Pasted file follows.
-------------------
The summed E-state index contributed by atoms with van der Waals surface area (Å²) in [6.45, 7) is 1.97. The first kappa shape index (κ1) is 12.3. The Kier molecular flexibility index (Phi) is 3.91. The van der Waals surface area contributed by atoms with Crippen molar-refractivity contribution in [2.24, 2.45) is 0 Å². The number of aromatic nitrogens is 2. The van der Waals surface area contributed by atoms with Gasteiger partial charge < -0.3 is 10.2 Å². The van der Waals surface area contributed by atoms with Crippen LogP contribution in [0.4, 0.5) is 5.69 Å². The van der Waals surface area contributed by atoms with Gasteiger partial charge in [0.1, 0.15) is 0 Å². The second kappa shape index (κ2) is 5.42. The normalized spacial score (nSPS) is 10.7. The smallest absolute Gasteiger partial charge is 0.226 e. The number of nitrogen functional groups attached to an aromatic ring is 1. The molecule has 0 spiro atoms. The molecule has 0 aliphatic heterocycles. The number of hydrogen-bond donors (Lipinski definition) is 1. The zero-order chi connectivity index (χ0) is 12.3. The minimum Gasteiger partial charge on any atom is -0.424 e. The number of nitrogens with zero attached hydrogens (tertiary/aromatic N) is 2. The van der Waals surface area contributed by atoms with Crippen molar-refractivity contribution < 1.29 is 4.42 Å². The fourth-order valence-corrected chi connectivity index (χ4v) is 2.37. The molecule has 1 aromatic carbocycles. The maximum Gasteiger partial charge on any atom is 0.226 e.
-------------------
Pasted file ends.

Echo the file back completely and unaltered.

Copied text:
The summed E-state index contributed by atoms with van der Waals surface area (Å²) in [6.45, 7) is 1.97. The first kappa shape index (κ1) is 12.3. The Kier molecular flexibility index (Phi) is 3.91. The van der Waals surface area contributed by atoms with Crippen molar-refractivity contribution in [2.24, 2.45) is 0 Å². The number of aromatic nitrogens is 2. The van der Waals surface area contributed by atoms with Gasteiger partial charge < -0.3 is 10.2 Å². The van der Waals surface area contributed by atoms with Crippen LogP contribution in [0.4, 0.5) is 5.69 Å². The van der Waals surface area contributed by atoms with Gasteiger partial charge in [0.1, 0.15) is 0 Å². The second kappa shape index (κ2) is 5.42. The normalized spacial score (nSPS) is 10.7. The smallest absolute Gasteiger partial charge is 0.226 e. The number of nitrogen functional groups attached to an aromatic ring is 1. The molecule has 0 spiro atoms. The molecule has 0 aliphatic heterocycles. The number of hydrogen-bond donors (Lipinski definition) is 1. The zero-order chi connectivity index (χ0) is 12.3. The minimum Gasteiger partial charge on any atom is -0.424 e. The number of nitrogens with zero attached hydrogens (tertiary/aromatic N) is 2. The van der Waals surface area contributed by atoms with Crippen molar-refractivity contribution < 1.29 is 4.42 Å². The fourth-order valence-corrected chi connectivity index (χ4v) is 2.37. The molecule has 1 aromatic carbocycles. The maximum Gasteiger partial charge on any atom is 0.226 e.